Modeling Performance of Plant Growth Regulators

W. C. Kreuser, J. R. Young, M. D. Richardson

Research output: Contribution to journalLetterpeer-review

3 Scopus citations

Abstract

Core Ideas: Growing degree day models continue to predict plant growth regulator performance in turfgrass. Data collection should occur until the growth response has dissipated, not based on predefined intervals. Including a dampening coefficient in the sinewave models allows the clipping yield effect to decay with time. Adding a decay coefficient allows sinewave models to fit datasets where a rebound growth phase did not occur. Growing degree day (GDD) models can predict the performance of plant growth regulators (PGRs) applied to creeping bentgrass (Agrostis stolonifera L.). The goal of this letter is to describe experimental design strategies and modeling approaches to create PGR models for different PGRs, application rates, and turf species. Results from testing the models indicate that clipping yield should be measured until the growth response has diminished. This is in contrast to reapplication of a PGR at preselected intervals. During modeling, inclusion of an amplitude-dampening coefficient in the sinewave model allows the PGR effect to dissipate with time.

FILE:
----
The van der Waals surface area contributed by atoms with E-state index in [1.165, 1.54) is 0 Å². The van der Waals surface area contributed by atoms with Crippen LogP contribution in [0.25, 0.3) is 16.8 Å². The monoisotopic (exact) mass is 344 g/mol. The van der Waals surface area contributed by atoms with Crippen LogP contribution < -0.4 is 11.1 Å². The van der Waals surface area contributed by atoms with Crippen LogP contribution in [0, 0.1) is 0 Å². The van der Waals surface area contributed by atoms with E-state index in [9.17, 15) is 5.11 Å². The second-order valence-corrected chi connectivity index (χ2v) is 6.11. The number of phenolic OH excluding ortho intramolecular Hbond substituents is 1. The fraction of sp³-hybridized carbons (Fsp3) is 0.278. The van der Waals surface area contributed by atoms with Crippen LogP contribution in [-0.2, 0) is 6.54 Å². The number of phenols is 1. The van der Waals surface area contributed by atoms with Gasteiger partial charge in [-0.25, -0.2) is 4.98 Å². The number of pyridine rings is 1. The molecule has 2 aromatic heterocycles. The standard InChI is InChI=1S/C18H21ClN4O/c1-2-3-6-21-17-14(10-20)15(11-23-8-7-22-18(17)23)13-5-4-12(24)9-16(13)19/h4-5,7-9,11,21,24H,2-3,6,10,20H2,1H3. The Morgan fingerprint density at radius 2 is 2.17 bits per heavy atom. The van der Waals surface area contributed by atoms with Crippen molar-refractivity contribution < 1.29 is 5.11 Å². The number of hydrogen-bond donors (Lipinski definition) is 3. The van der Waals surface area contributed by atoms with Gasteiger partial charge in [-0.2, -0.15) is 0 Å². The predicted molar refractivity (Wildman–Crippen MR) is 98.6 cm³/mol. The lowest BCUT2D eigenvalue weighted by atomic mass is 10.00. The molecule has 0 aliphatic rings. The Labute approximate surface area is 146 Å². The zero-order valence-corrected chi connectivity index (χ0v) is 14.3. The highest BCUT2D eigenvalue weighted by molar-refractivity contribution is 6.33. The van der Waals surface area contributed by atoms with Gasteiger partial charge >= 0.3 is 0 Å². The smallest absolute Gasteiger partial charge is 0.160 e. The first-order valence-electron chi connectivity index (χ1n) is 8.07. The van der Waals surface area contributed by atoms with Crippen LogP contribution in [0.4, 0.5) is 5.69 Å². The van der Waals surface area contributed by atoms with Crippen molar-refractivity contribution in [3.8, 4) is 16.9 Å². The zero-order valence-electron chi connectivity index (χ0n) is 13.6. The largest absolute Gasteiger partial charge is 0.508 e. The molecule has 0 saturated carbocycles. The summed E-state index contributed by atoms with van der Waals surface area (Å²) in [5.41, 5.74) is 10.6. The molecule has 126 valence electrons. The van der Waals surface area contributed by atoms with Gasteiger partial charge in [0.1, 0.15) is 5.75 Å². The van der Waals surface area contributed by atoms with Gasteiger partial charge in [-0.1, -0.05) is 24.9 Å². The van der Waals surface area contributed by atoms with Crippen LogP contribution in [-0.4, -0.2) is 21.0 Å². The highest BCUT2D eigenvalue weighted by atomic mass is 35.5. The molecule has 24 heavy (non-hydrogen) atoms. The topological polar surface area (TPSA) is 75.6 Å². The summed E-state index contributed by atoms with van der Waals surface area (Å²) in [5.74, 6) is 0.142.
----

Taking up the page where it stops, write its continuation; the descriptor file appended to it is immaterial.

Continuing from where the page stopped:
Original languageEnglish
Pages (from-to)1-4
Number of pages4
JournalAgricultural and Environmental Letters
Volume2
Issue number1
DOIs
StatePublished - 2017

Fingerprint Dive into the research topics of 'Modeling Performance of Plant Growth Regulators'. Together they form a unique fingerprint.

Cite this